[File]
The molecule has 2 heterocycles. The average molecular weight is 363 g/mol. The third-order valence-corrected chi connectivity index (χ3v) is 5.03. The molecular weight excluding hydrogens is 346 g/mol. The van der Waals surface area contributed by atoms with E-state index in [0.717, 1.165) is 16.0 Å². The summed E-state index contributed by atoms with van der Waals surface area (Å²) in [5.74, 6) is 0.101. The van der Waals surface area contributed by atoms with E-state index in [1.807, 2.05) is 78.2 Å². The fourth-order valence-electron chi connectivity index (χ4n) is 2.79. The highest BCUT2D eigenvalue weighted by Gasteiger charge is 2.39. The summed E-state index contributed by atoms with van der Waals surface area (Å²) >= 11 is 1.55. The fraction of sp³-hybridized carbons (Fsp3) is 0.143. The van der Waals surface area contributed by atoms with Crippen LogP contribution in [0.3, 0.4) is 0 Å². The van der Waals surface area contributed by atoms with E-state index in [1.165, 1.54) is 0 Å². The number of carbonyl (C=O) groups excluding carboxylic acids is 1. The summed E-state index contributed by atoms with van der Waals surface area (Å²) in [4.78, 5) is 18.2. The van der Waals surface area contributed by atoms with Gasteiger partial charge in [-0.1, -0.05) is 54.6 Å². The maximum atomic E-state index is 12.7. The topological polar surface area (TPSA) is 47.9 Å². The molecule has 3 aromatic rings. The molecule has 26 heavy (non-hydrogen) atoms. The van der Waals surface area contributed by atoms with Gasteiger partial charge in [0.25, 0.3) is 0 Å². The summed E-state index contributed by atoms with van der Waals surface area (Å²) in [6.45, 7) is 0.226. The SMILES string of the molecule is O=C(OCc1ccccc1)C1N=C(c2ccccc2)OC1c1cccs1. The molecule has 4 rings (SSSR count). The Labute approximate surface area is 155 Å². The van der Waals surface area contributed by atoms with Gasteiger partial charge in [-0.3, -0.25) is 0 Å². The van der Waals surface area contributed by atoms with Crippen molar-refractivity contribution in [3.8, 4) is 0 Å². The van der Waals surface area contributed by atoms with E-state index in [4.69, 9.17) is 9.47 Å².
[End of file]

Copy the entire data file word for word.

The molecule has 2 heterocycles. The average molecular weight is 363 g/mol. The third-order valence-corrected chi connectivity index (χ3v) is 5.03. The molecular weight excluding hydrogens is 346 g/mol. The van der Waals surface area contributed by atoms with E-state index in [0.717, 1.165) is 16.0 Å². The summed E-state index contributed by atoms with van der Waals surface area (Å²) in [5.74, 6) is 0.101. The van der Waals surface area contributed by atoms with E-state index in [1.807, 2.05) is 78.2 Å². The fourth-order valence-electron chi connectivity index (χ4n) is 2.79. The highest BCUT2D eigenvalue weighted by Gasteiger charge is 2.39. The summed E-state index contributed by atoms with van der Waals surface area (Å²) >= 11 is 1.55. The fraction of sp³-hybridized carbons (Fsp3) is 0.143. The van der Waals surface area contributed by atoms with Crippen LogP contribution in [0.3, 0.4) is 0 Å². The van der Waals surface area contributed by atoms with E-state index in [1.165, 1.54) is 0 Å². The number of carbonyl (C=O) groups excluding carboxylic acids is 1. The summed E-state index contributed by atoms with van der Waals surface area (Å²) in [4.78, 5) is 18.2. The van der Waals surface area contributed by atoms with Gasteiger partial charge in [-0.1, -0.05) is 54.6 Å². The maximum atomic E-state index is 12.7. The topological polar surface area (TPSA) is 47.9 Å². The molecule has 3 aromatic rings. The molecule has 26 heavy (non-hydrogen) atoms. The van der Waals surface area contributed by atoms with Gasteiger partial charge in [0.25, 0.3) is 0 Å². The summed E-state index contributed by atoms with van der Waals surface area (Å²) in [6.45, 7) is 0.226. The SMILES string of the molecule is O=C(OCc1ccccc1)C1N=C(c2ccccc2)OC1c1cccs1. The molecule has 4 rings (SSSR count). The Labute approximate surface area is 155 Å². The van der Waals surface area contributed by atoms with Gasteiger partial charge in [-0.3, -0.25) is 0 Å². The van der Waals surface area contributed by atoms with Crippen molar-refractivity contribution in [3.8, 4) is 0 Å². The van der Waals surface area contributed by atoms with E-state index in [4.69, 9.17) is 9.47 Å².